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Multi-Core Virtualization Changes Process Controllers

“An automation system at the level of the process controller should have three things,” says Casey Weltzin, product manager for LabView Real‑Time at automation and test vendor National Instruments Corp. (, in Austin, Texas.

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“First, it should be able to interpret sensor data and direct actuator behavior in real time. Second, it should have an HMI (human‑machine interface) so that the operator can monitor and adjust the production process. And third, it should be able to network the local process control activity to a higher-domain system such as a DCS (Distributed Control System) or a SCADA (Supervisory Control And Data Acquisition) system.

“To physically realize a system for an application demanding high performance,” says Weltzin, “current design practice would probably call for three controllers: one for the sensor, one for the actuator and one to handle the HMI and network traffic. The first two controllers would run real‑time operating systems (RTOSs). The third controller, for the HMI and networking, would run a general purpose operating system (GPOS), usually Windows or Linux.

“But now, by taking advantage of virtualization on a multi‑core processor,” says Weltzin, “three controllers are no longer necessary. Both of the RTOSs, as well as the GPOS, can run on one controller. The operating systems can run on separate cores, which means lower hardware cost, smaller physical footprint and simpler manufacturing. The RTOSs and GPOS are effectively isolated, and all deliver the desired performance.” Furthermore, if properly implemented, the new multi‑core system with virtualization will be able to run proven legacy control software with few, if any, changes. This is an important consideration when upgrading certified processes.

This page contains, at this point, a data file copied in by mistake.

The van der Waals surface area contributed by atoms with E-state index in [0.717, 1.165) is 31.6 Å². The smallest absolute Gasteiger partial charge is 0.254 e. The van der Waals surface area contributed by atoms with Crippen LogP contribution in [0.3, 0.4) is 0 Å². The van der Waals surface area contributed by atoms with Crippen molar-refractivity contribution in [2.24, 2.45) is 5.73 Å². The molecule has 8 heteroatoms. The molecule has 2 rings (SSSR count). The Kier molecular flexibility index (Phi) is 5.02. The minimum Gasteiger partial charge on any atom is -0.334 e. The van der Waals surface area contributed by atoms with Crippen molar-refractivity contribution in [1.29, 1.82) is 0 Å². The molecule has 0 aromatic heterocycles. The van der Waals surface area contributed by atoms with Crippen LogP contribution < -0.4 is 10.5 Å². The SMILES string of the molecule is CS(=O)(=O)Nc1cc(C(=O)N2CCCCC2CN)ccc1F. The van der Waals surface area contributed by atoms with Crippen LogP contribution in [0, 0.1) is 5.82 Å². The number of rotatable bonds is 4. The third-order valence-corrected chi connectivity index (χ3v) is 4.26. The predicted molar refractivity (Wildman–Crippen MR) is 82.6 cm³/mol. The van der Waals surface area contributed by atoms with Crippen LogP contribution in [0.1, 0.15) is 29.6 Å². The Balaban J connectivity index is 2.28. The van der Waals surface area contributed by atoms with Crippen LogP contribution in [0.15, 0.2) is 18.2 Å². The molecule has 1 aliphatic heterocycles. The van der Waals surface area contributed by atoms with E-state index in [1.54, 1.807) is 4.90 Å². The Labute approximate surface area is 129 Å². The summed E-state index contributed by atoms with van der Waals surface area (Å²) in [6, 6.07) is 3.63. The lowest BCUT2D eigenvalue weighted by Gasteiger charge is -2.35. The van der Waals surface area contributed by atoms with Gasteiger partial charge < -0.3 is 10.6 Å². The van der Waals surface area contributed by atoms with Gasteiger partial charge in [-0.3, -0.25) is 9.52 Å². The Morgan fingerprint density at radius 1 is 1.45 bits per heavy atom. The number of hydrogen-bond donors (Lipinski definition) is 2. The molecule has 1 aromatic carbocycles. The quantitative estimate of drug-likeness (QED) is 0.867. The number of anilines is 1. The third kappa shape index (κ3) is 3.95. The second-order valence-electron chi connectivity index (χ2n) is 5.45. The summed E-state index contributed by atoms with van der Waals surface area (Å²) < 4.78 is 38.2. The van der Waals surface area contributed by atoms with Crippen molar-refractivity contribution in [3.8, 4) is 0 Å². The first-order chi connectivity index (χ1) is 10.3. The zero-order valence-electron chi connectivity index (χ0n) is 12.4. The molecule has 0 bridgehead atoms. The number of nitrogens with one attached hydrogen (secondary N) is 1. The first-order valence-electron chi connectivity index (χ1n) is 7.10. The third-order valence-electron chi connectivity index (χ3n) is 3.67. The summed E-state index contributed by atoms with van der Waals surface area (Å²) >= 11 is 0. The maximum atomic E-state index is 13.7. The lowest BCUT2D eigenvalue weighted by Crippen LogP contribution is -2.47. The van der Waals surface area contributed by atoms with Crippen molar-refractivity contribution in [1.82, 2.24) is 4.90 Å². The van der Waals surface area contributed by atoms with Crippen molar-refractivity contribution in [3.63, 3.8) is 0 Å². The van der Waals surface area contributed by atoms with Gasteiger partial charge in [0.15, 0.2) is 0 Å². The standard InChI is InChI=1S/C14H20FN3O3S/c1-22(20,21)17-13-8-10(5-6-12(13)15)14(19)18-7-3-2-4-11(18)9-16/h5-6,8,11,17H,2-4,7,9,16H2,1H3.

All virtualization is abstraction that uses software to create an isolated, functioning duplicate of a computer system component. Practically any system component can be—and has been—virtualized: disk drives, servers, operating systems and networks. “The potential benefits of virtualization are well established,” says Weltzin. “But the real question for the engineer is, ‘How do we implement this thing?’ ”

“Within the context of an automation system at the process-control level, virtualization means running multiple operating systems on a single computer, with at least one of those operating systems being an RTOS,” continues Weltzin. “The single computer on which everything runs is the ‘host.’ The software that provides the virtualization functionality is a VMM (virtual machine monitor, or virtual machine manager). Each of the operating systems runs as part of a ‘virtual machine’ (VM) on the host, and each VM runs application software, just as it normally would on a separate computer.”

“The VMM serves as a translating layer between the host and the virtual machines,” Weltzin explains. “In broad terms, it can be implemented in two ways. One way is that a ‘hosted VMM’ sits on top of the host’s operating system. The VM accesses hardware through the VMM, and the VMM makes calls to the host operating system, which, in turn, accesses the hardware. In a second way, a ‘bare metal VMM’ sits on top of the processor, with no intervening operating system. The VM still accesses hardware through the VMM, but then it proceeds directly to the hardware. To run an RTOS effectively, virtualization must be accomplished using a bare metal VMM.”

Just starting

“Virtualization is not new,” says Weltzin. “It’s a developed technology in many applications. But the use of virtualization in process control is really just beginning. As multi‑core processors become standard—not only duals and quads, but processors with 16 and 32 cores—people will have to make good use of those cores to stay competitive. Virtualization is a great way to do that.”

Marty Weil,, is an Automation World Contributing Writer.

National Instruments Corp.

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